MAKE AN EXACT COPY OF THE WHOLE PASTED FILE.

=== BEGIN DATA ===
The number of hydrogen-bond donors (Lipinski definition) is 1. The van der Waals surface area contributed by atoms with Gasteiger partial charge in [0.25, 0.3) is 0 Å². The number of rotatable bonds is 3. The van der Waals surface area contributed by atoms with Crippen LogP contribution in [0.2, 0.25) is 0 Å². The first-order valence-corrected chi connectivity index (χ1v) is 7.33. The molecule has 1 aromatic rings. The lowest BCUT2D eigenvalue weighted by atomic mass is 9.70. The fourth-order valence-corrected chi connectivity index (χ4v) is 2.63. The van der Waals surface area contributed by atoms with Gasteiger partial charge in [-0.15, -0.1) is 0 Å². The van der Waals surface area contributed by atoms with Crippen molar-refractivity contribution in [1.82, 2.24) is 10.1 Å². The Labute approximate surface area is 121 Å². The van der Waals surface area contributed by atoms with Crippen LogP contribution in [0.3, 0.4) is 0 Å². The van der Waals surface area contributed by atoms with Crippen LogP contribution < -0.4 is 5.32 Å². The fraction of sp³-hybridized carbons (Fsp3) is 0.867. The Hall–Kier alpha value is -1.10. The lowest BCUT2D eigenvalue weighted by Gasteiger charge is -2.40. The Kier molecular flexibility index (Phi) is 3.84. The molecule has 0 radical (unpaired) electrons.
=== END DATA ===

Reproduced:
The number of hydrogen-bond donors (Lipinski definition) is 1. The van der Waals surface area contributed by atoms with Gasteiger partial charge in [0.25, 0.3) is 0 Å². The number of rotatable bonds is 3. The van der Waals surface area contributed by atoms with Crippen LogP contribution in [0.2, 0.25) is 0 Å². The first-order valence-corrected chi connectivity index (χ1v) is 7.33. The molecule has 1 aromatic rings. The lowest BCUT2D eigenvalue weighted by atomic mass is 9.70. The fourth-order valence-corrected chi connectivity index (χ4v) is 2.63. The van der Waals surface area contributed by atoms with Gasteiger partial charge in [-0.15, -0.1) is 0 Å². The van der Waals surface area contributed by atoms with Crippen molar-refractivity contribution in [1.82, 2.24) is 10.1 Å². The Labute approximate surface area is 121 Å². The van der Waals surface area contributed by atoms with Crippen LogP contribution in [0.3, 0.4) is 0 Å². The van der Waals surface area contributed by atoms with Crippen LogP contribution < -0.4 is 5.32 Å². The fraction of sp³-hybridized carbons (Fsp3) is 0.867. The Hall–Kier alpha value is -1.10. The lowest BCUT2D eigenvalue weighted by Gasteiger charge is -2.40. The Kier molecular flexibility index (Phi) is 3.84. The molecule has 0 radical (unpaired) electrons.